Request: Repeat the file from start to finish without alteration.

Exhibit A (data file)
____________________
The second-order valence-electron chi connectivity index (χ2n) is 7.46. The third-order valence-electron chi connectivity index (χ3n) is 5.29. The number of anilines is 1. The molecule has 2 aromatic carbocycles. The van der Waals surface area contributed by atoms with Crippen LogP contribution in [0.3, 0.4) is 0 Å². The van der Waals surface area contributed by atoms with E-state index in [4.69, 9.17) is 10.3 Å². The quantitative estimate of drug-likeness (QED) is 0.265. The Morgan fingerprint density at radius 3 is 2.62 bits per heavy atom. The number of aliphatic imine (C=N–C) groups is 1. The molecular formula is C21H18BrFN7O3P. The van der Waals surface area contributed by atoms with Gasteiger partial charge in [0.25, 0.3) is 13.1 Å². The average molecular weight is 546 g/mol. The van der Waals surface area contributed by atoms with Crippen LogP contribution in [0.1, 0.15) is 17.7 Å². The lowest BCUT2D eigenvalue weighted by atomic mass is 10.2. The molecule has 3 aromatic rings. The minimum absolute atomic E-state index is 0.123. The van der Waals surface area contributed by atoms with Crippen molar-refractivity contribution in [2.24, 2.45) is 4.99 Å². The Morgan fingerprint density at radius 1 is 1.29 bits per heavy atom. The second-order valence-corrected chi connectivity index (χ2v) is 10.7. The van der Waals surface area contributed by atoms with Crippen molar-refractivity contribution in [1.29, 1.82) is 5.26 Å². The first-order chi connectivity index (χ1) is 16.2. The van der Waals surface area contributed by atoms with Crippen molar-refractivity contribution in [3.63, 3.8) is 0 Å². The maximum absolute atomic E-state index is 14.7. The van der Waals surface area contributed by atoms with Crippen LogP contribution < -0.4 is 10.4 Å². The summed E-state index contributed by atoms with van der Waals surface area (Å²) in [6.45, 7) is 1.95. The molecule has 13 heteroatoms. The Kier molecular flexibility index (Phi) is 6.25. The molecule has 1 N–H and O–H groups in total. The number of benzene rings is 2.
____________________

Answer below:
The second-order valence-electron chi connectivity index (χ2n) is 7.46. The third-order valence-electron chi connectivity index (χ3n) is 5.29. The number of anilines is 1. The molecule has 2 aromatic carbocycles. The van der Waals surface area contributed by atoms with Crippen LogP contribution in [0.3, 0.4) is 0 Å². The van der Waals surface area contributed by atoms with E-state index in [4.69, 9.17) is 10.3 Å². The quantitative estimate of drug-likeness (QED) is 0.265. The Morgan fingerprint density at radius 3 is 2.62 bits per heavy atom. The number of aliphatic imine (C=N–C) groups is 1. The molecular formula is C21H18BrFN7O3P. The van der Waals surface area contributed by atoms with Gasteiger partial charge in [0.25, 0.3) is 13.1 Å². The average molecular weight is 546 g/mol. The van der Waals surface area contributed by atoms with Crippen LogP contribution in [0.1, 0.15) is 17.7 Å². The lowest BCUT2D eigenvalue weighted by atomic mass is 10.2. The molecule has 3 aromatic rings. The minimum absolute atomic E-state index is 0.123. The van der Waals surface area contributed by atoms with Crippen molar-refractivity contribution in [2.24, 2.45) is 4.99 Å². The Morgan fingerprint density at radius 1 is 1.29 bits per heavy atom. The second-order valence-corrected chi connectivity index (χ2v) is 10.7. The van der Waals surface area contributed by atoms with Crippen molar-refractivity contribution in [1.29, 1.82) is 5.26 Å². The first-order chi connectivity index (χ1) is 16.2. The van der Waals surface area contributed by atoms with Crippen molar-refractivity contribution in [3.63, 3.8) is 0 Å². The maximum absolute atomic E-state index is 14.7. The van der Waals surface area contributed by atoms with Crippen LogP contribution < -0.4 is 10.4 Å². The summed E-state index contributed by atoms with van der Waals surface area (Å²) in [6.45, 7) is 1.95. The molecule has 13 heteroatoms. The Kier molecular flexibility index (Phi) is 6.25. The molecule has 1 N–H and O–H groups in total. The number of benzene rings is 2.